Image Courtesy: The Verge
Google is changing the looks of 992 of its emoji to make them more “universal, accessible, and authentic,” the firm stated today. The new designs will be released alongside Android 12 this autumn, but Google says they will still be available on earlier versions with applications that employ its Appcompat compatibility layer. This month, they will also be available on other Google platforms such as Gmail, Chrome OS, Google Chat, and YouTube Live Chat.
None of the modifications are very dramatic. Instead, these are primarily the types of changes that make the meaning of each emoji easier for a larger variety of individuals to comprehend at a glance. The pie emoji, for example, presently resembles a traditional American pumpkin pie. That’s great for Americans, but in the UK, the design looked more like a tart than a classic pie. This should be addressed by the new, more general design.
In other areas, Google has given their designs a stronger, more exaggerated appearance, which is useful given how small they appear on most screens. The croissant and bacon emojis now have a shinier appearance, while the scissors have a more exaggerated sharp edge. Cars and taxis have also had their dimensions altered to make them more visually appealing.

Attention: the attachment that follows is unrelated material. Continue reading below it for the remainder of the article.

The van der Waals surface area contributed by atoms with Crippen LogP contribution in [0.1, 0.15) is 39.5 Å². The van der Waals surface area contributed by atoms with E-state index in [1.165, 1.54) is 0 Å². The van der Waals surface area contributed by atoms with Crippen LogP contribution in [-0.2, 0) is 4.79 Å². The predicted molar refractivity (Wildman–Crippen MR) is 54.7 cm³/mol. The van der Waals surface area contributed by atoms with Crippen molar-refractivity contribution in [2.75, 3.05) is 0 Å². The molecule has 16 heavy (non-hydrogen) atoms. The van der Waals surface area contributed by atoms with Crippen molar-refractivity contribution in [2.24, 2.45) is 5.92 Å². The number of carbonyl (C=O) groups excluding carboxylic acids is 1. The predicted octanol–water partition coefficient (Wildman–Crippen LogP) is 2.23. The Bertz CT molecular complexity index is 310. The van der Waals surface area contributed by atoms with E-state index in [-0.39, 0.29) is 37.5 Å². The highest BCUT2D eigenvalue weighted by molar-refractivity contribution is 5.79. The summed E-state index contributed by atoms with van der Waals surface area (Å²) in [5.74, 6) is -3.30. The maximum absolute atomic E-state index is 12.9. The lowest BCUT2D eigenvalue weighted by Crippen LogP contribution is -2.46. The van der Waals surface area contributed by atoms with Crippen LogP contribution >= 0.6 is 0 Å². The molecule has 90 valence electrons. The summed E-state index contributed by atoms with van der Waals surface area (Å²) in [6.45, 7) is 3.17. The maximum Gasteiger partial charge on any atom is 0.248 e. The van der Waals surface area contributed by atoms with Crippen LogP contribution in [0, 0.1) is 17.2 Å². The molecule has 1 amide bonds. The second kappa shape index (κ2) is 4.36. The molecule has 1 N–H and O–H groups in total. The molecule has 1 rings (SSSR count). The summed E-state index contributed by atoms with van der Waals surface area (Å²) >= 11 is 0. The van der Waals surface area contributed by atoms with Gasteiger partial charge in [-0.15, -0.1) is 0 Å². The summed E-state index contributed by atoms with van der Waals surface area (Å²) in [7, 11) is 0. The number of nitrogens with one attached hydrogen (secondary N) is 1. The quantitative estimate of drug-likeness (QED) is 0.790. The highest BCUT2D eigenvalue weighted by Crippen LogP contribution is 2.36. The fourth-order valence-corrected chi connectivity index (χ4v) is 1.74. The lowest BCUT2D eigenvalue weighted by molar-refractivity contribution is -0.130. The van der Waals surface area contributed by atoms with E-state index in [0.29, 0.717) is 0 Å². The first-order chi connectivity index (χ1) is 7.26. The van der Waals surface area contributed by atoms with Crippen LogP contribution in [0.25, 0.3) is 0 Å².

Finally, the bikini emoji is no longer wearing an unseen person’s bikini, and the face mask emoji now depicts a face with its eyes open. According to Google, the adjustment was intended to reflect the reality that masks have become “a global means of offering kindness to others” rather than a symbol of someone being unwell.
It’s fairly uncommon for businesses to update their emoji in this way, either to clarify errors or to reflect shifting cultural expectations about how they’re used. Apple made a similar modification to its own mask emoji last year to depict a happy face beneath the mask, and it also altered its syringe emoji to make it more acceptable as a vaccination sign. It even changed its abacus emoji in 2019 after users pointed out flaws with its previous design. Not to mention Google’s redesigns of the burger and beer emojis in response to a public backlash in 2017.